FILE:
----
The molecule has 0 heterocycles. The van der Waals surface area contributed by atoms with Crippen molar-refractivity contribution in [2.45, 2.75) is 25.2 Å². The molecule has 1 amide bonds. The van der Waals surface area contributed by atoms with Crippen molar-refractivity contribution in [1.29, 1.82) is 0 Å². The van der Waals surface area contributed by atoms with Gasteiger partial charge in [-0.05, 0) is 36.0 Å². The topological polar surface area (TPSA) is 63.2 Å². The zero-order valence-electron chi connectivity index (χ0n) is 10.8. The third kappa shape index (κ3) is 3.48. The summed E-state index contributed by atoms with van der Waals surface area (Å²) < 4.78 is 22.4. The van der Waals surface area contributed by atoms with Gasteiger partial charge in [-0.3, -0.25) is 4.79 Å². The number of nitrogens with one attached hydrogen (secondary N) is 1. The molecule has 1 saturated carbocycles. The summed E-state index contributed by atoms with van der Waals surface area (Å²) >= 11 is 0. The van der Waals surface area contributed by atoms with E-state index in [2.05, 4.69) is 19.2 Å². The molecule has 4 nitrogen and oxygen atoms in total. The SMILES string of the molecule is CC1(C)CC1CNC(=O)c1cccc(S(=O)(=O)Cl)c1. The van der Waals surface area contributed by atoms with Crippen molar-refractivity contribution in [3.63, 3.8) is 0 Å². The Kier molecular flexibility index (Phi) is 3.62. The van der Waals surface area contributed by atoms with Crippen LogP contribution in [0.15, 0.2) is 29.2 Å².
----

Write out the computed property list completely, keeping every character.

The molecule has 0 heterocycles. The van der Waals surface area contributed by atoms with Crippen molar-refractivity contribution in [2.45, 2.75) is 25.2 Å². The molecule has 1 amide bonds. The van der Waals surface area contributed by atoms with Crippen molar-refractivity contribution in [1.29, 1.82) is 0 Å². The van der Waals surface area contributed by atoms with Gasteiger partial charge in [-0.05, 0) is 36.0 Å². The topological polar surface area (TPSA) is 63.2 Å². The zero-order valence-electron chi connectivity index (χ0n) is 10.8. The third kappa shape index (κ3) is 3.48. The summed E-state index contributed by atoms with van der Waals surface area (Å²) < 4.78 is 22.4. The van der Waals surface area contributed by atoms with Gasteiger partial charge in [-0.3, -0.25) is 4.79 Å². The number of nitrogens with one attached hydrogen (secondary N) is 1. The molecule has 1 saturated carbocycles. The summed E-state index contributed by atoms with van der Waals surface area (Å²) >= 11 is 0. The van der Waals surface area contributed by atoms with E-state index in [2.05, 4.69) is 19.2 Å². The molecule has 4 nitrogen and oxygen atoms in total. The SMILES string of the molecule is CC1(C)CC1CNC(=O)c1cccc(S(=O)(=O)Cl)c1. The van der Waals surface area contributed by atoms with Crippen molar-refractivity contribution in [3.63, 3.8) is 0 Å². The Kier molecular flexibility index (Phi) is 3.62. The van der Waals surface area contributed by atoms with Crippen LogP contribution in [0.15, 0.2) is 29.2 Å².